Jorgensen’s expository skill is not limited to medicine. He is equally good at explaining microwave ovens, and at telling the story of the how the bombing run of the Enola Gay had to be calculated to minimise the risk to the aircraft from the Hiroshima bomb. And as he points out, only a relatively few people who lived on the fringes of the area destroyed by that bomb lived to suffer radiation sickness. “We have heard nothing from the shock wave and firestorm victims. .  .  Doubtless they would have told a completely different story about how atomic bombs affect health.”

This leads in to what is for me the heart of the book, as clear a presentation of what the kind of numbers used in assessing health risks really mean as I have seen.  Jorgensen neatly punctures the myth that mobile phones cause cancer, first pointing out that the alleged 40 per cent increase in risk is “feeble” compared with the 2,000 per cent increased risk from smoking, then demonstrating that the allegation is probably false anyway.  “Cell phones fail miserably as a cause for cancer,” he says, but as a good scientist he notes that this does not mean that it is impossible for cell phones to cause cancer, simply that “cell phones don’t meet even the minimum conditions that we would expect to see in epidemiology studies, if it were true.”  Good enough for me.  Similarly, headlines sometimes say things like “eating X doubles your risk of Y”. But what was the risk of Y anyway?  If it was one in a million, then eating X raises it to two in a million, which may not worry you. An example used by Jorgensen is the hypothetical possibility that a whole-body CT scan might give you a 0.1 per cent chance of cancer. The baseline figure for the chance of a US citizen dying from cancer is about 25 per cent. So the scan raised the risk to just 25.1 per cent.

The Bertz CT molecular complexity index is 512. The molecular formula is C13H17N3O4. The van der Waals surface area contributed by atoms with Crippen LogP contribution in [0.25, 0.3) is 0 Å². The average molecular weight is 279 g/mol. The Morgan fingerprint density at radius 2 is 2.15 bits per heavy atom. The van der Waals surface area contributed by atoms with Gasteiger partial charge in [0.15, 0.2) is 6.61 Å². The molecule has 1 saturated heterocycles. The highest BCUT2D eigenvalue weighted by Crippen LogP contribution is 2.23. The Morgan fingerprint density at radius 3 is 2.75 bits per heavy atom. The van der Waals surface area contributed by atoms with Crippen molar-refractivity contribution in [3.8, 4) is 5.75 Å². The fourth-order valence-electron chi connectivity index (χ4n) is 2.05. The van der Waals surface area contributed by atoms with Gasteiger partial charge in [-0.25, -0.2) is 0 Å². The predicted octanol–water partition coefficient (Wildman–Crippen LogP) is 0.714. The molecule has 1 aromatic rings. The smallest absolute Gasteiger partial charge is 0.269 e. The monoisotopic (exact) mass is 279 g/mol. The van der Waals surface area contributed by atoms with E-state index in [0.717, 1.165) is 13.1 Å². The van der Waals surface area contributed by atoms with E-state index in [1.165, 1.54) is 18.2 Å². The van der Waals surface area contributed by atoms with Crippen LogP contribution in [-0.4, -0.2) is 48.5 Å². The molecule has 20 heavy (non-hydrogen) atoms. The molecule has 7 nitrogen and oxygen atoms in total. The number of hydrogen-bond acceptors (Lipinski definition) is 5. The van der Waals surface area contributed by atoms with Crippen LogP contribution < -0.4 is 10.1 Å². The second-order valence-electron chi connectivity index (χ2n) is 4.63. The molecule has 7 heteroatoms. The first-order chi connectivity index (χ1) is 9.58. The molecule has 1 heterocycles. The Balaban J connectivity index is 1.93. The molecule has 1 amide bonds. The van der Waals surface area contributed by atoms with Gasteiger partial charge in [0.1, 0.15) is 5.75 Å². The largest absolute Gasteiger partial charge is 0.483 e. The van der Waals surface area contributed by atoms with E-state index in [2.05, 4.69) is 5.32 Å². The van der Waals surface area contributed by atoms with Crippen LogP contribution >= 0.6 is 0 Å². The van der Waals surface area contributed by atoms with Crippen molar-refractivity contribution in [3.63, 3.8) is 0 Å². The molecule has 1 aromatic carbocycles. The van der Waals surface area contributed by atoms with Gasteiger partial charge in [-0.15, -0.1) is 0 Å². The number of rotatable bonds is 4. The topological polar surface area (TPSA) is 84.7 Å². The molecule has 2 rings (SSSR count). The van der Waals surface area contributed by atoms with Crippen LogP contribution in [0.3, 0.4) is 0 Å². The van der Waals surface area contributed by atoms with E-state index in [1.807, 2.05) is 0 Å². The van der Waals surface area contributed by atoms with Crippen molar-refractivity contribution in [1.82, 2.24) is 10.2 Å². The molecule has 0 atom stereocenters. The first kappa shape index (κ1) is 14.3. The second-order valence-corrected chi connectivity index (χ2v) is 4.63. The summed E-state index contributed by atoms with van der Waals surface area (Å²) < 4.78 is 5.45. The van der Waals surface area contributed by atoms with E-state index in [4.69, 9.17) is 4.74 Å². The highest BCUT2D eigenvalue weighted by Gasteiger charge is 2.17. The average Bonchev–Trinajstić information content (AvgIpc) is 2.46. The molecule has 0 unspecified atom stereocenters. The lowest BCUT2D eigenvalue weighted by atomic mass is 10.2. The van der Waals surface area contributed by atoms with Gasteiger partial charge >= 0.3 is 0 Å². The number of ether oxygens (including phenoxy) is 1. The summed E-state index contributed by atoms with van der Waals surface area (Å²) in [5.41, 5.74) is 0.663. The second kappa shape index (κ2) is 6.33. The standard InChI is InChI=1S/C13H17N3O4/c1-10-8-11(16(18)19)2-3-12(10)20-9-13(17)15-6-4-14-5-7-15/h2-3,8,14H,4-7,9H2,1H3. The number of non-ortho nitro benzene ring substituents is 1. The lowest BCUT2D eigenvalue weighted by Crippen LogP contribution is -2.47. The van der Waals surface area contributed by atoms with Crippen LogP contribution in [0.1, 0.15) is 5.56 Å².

Things were not quite so good for the workers involved in the cleanup after the Fukushima disaster. Nobody suffered radiation sickness, but just two workers received doses of radiation that increased their risk of dying from cancer from 25 per cent to 28 per cent.  Not quite the apocalypse. But Jorgensen reports the sad case of a Fukushima worker, not one of those two, who has decided he can never marry because no woman would want to chance having his deformed babies.  “This is a tragic example of how exaggerated fears of radiation can damage lives”.

Perhaps this book can do something to redress the balance. The author writes, “if I have done my job well, readers of this book will learn a tremendous amount about radiation and will find this information useful in many practical ways.”  He has, and they will.

Waving with gravity

Here is a version of a review I wrote for the Wall Street Journal, before they edited it for house style and length.

 

Black Hole Blues
Janna Levin
Knopf, pp265, $26.95

John Gribbin